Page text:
“Its in the last place you left it”…

Thunder Bay Police Service
Police Officers at City Hall - photo by Derek Silver
THUNDER BAY – Over the years, whenever I couldn’t find something, my mom always said, “Its in the last place you left it”. That advice, while accurate, also is somewhat frustrating. If I remembered where I left it, I wouldn’t be looking for it.

However often simple solutions and sayings have a lot more common sense behind them.

In Thunder Bay, our city has some problems to solve. Committees have been formed, some costing hundreds of thousands of dollars, to seek solutions.

However for our city, the solutions are “in the last place we left them”.

Have you ever over-studied something? Sometimes the simple solution is the one that has been tried and used forever. Yet often today it seems,
especially for governments, that simple and proven method is often over-looked. Too often it seems solutions are found by studying an issue, and often hiring a consultant to offer a report.

Take the issue, of how Thunder Bay often seems to seek solutions. It could be called the “MacKenzie King Solution”. Instead of moving into action a study is determined to be the best route forward.

On September 11, 1998, in a report in the Chronicle Journal, Phil Andrews reported on how a Thunder Bay Housing Project had, with the assistance of residents cleaned up the problems, and was set to celebrate the positive changes in their neighbourhood. Then Mayor Boshcoff and MPP Michael Gravelle were set to join the residents to celebrate the improvements that they had helped bring about.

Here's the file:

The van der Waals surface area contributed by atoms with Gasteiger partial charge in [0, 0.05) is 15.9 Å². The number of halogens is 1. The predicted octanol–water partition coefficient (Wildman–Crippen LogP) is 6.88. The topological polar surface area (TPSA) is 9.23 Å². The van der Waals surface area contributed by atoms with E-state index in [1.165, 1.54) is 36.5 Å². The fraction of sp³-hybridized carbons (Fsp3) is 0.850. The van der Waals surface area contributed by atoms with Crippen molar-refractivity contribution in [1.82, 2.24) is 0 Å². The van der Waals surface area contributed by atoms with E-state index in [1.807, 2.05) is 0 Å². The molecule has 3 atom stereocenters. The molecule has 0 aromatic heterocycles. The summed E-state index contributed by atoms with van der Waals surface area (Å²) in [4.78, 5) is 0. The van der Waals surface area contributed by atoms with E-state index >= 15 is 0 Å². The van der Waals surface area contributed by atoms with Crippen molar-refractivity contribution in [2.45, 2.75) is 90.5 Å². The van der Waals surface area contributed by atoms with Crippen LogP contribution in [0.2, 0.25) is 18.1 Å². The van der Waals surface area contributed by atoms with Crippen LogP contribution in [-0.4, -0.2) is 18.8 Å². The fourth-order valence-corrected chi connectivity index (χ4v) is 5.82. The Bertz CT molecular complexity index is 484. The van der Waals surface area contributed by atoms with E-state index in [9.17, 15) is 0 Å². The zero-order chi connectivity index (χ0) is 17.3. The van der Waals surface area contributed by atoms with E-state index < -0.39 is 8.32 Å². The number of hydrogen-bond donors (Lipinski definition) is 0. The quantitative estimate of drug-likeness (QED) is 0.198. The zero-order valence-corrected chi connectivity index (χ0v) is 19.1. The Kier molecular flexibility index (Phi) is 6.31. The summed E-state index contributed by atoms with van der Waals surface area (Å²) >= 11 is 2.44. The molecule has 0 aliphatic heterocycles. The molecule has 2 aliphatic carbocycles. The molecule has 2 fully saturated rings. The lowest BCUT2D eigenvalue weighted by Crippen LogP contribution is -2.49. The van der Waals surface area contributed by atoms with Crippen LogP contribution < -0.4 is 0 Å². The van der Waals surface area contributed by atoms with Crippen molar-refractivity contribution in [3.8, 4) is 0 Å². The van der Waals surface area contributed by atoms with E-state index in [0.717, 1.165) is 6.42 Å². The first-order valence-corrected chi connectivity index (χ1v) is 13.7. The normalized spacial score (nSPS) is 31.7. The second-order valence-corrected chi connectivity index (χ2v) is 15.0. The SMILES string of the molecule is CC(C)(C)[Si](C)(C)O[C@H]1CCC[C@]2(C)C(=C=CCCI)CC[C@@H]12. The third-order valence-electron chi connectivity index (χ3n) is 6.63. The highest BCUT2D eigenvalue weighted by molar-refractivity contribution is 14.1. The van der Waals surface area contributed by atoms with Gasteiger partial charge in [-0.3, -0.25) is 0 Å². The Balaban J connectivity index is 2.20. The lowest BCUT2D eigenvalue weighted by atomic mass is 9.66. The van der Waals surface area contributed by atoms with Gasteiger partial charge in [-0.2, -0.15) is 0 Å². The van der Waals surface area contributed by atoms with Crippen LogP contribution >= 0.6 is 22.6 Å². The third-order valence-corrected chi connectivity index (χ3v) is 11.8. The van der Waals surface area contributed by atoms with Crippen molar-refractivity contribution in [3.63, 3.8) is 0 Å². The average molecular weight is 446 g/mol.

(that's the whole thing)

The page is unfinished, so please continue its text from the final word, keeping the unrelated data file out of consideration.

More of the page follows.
Today, the same housing project is struggling with the same problems they have before solving them in 1998. The good works of 1998 have been left, sadly, and wrongly in the dust-bin of history. It is almost as if there is a lack of institutional memory in our city. If you look at the situation, all of the efforts that helped have, over the past twelve years, been dropped.

Have we as a city, and those elected to lead, forgotten where we left them?

In the Windsor project, there used to be a converted three story home that included a youth centre, a community kitchen, a clothing depot, a neighbourhood police office, and other services.

Now, in 2011, it is long gone, and seemingly forgotten. Today there are no celebrations marking the solutions. Today we are witnessing a neighbourhood where despite good efforts, things are not as they could be, and not even as they once where.

Maybe all that is needed is for some in our community, to have the common sense to “look in the last place they left them”?

James Murray